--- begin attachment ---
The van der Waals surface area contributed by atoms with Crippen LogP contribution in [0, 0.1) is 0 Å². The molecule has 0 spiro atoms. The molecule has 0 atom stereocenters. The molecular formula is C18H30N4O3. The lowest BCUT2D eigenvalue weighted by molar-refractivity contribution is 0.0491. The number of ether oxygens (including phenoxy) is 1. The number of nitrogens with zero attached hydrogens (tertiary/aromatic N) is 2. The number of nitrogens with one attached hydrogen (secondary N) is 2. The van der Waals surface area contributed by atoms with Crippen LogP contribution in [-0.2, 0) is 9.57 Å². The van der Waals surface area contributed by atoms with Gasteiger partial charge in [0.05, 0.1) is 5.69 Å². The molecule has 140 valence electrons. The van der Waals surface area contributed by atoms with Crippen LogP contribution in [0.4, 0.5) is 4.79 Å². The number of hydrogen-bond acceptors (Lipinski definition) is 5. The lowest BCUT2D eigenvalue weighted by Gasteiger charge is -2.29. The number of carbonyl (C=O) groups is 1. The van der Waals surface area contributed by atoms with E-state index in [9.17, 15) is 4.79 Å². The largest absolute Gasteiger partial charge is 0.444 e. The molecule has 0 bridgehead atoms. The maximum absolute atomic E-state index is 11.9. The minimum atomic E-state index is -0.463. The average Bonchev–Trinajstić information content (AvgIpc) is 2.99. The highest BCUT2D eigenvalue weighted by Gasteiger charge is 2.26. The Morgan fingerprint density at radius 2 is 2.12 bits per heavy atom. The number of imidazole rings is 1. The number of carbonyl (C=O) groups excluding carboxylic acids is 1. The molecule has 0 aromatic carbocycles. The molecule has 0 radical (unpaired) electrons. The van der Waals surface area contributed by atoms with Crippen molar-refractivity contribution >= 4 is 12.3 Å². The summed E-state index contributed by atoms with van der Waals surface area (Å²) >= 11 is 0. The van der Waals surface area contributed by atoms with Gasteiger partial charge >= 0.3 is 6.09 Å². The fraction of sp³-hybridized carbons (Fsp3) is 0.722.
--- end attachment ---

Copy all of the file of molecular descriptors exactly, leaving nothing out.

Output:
The van der Waals surface area contributed by atoms with Crippen LogP contribution in [0, 0.1) is 0 Å². The molecule has 0 spiro atoms. The molecule has 0 atom stereocenters. The molecular formula is C18H30N4O3. The lowest BCUT2D eigenvalue weighted by molar-refractivity contribution is 0.0491. The number of ether oxygens (including phenoxy) is 1. The number of nitrogens with zero attached hydrogens (tertiary/aromatic N) is 2. The number of nitrogens with one attached hydrogen (secondary N) is 2. The van der Waals surface area contributed by atoms with Crippen LogP contribution in [-0.2, 0) is 9.57 Å². The van der Waals surface area contributed by atoms with Gasteiger partial charge in [0.05, 0.1) is 5.69 Å². The molecule has 140 valence electrons. The van der Waals surface area contributed by atoms with Crippen LogP contribution in [0.4, 0.5) is 4.79 Å². The number of hydrogen-bond acceptors (Lipinski definition) is 5. The lowest BCUT2D eigenvalue weighted by Gasteiger charge is -2.29. The number of carbonyl (C=O) groups is 1. The van der Waals surface area contributed by atoms with E-state index in [9.17, 15) is 4.79 Å². The largest absolute Gasteiger partial charge is 0.444 e. The molecule has 0 bridgehead atoms. The maximum absolute atomic E-state index is 11.9. The minimum atomic E-state index is -0.463. The average Bonchev–Trinajstić information content (AvgIpc) is 2.99. The highest BCUT2D eigenvalue weighted by Gasteiger charge is 2.26. The Morgan fingerprint density at radius 2 is 2.12 bits per heavy atom. The number of imidazole rings is 1. The number of carbonyl (C=O) groups excluding carboxylic acids is 1. The molecule has 0 aromatic carbocycles. The molecule has 0 radical (unpaired) electrons. The van der Waals surface area contributed by atoms with Crippen molar-refractivity contribution >= 4 is 12.3 Å². The summed E-state index contributed by atoms with van der Waals surface area (Å²) >= 11 is 0. The van der Waals surface area contributed by atoms with Gasteiger partial charge >= 0.3 is 6.09 Å². The fraction of sp³-hybridized carbons (Fsp3) is 0.722.